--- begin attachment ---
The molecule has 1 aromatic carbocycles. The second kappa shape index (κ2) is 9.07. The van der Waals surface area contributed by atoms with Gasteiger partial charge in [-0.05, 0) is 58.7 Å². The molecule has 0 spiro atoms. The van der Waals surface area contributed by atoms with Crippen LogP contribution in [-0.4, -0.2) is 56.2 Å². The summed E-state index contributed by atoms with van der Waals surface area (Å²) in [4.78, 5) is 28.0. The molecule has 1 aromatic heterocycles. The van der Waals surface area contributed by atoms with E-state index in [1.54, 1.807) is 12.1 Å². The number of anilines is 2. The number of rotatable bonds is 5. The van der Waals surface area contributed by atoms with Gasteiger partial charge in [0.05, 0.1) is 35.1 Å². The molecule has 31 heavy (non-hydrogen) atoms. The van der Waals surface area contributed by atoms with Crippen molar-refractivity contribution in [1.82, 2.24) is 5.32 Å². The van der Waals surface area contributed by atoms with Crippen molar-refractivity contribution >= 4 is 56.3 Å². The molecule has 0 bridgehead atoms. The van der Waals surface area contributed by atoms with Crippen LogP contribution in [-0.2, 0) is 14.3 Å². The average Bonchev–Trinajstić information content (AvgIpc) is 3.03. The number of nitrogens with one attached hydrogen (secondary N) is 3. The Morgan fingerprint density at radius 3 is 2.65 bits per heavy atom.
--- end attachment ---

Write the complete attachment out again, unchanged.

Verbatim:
The molecule has 1 aromatic carbocycles. The second kappa shape index (κ2) is 9.07. The van der Waals surface area contributed by atoms with Gasteiger partial charge in [-0.05, 0) is 58.7 Å². The molecule has 0 spiro atoms. The van der Waals surface area contributed by atoms with Crippen LogP contribution in [-0.4, -0.2) is 56.2 Å². The summed E-state index contributed by atoms with van der Waals surface area (Å²) in [4.78, 5) is 28.0. The molecule has 1 aromatic heterocycles. The van der Waals surface area contributed by atoms with E-state index in [1.54, 1.807) is 12.1 Å². The number of anilines is 2. The number of rotatable bonds is 5. The van der Waals surface area contributed by atoms with Gasteiger partial charge in [0.05, 0.1) is 35.1 Å². The molecule has 31 heavy (non-hydrogen) atoms. The van der Waals surface area contributed by atoms with Crippen molar-refractivity contribution in [1.82, 2.24) is 5.32 Å². The van der Waals surface area contributed by atoms with Crippen molar-refractivity contribution >= 4 is 56.3 Å². The molecule has 0 bridgehead atoms. The van der Waals surface area contributed by atoms with Crippen LogP contribution in [-0.2, 0) is 14.3 Å². The average Bonchev–Trinajstić information content (AvgIpc) is 3.03. The number of nitrogens with one attached hydrogen (secondary N) is 3. The Morgan fingerprint density at radius 3 is 2.65 bits per heavy atom.